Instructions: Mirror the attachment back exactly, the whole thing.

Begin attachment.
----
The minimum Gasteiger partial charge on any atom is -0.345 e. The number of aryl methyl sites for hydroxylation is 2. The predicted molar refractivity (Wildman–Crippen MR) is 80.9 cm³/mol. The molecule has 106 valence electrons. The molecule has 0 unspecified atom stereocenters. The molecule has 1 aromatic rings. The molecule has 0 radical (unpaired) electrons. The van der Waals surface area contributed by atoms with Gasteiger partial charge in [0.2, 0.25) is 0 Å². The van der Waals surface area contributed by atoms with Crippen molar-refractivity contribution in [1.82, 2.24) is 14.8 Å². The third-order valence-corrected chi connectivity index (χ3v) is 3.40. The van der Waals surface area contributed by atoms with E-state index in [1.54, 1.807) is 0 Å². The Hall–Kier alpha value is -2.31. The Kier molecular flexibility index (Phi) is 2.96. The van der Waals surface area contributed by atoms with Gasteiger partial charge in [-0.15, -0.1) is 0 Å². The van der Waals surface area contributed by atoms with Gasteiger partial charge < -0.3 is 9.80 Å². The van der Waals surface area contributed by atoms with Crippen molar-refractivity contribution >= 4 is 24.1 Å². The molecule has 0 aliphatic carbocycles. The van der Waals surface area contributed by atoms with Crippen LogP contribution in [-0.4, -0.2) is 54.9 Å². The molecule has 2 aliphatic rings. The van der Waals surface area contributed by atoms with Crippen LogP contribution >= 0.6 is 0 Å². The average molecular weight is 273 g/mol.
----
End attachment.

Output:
The minimum Gasteiger partial charge on any atom is -0.345 e. The number of aryl methyl sites for hydroxylation is 2. The predicted molar refractivity (Wildman–Crippen MR) is 80.9 cm³/mol. The molecule has 106 valence electrons. The molecule has 0 unspecified atom stereocenters. The molecule has 1 aromatic rings. The molecule has 0 radical (unpaired) electrons. The van der Waals surface area contributed by atoms with Gasteiger partial charge in [0.2, 0.25) is 0 Å². The van der Waals surface area contributed by atoms with Crippen molar-refractivity contribution in [1.82, 2.24) is 14.8 Å². The third-order valence-corrected chi connectivity index (χ3v) is 3.40. The van der Waals surface area contributed by atoms with E-state index in [1.54, 1.807) is 0 Å². The Hall–Kier alpha value is -2.31. The Kier molecular flexibility index (Phi) is 2.96. The van der Waals surface area contributed by atoms with Gasteiger partial charge in [-0.15, -0.1) is 0 Å². The van der Waals surface area contributed by atoms with Gasteiger partial charge < -0.3 is 9.80 Å². The van der Waals surface area contributed by atoms with Crippen molar-refractivity contribution >= 4 is 24.1 Å². The molecule has 0 aliphatic carbocycles. The van der Waals surface area contributed by atoms with Crippen LogP contribution in [-0.4, -0.2) is 54.9 Å². The molecule has 2 aliphatic rings. The van der Waals surface area contributed by atoms with Crippen LogP contribution >= 0.6 is 0 Å². The average molecular weight is 273 g/mol.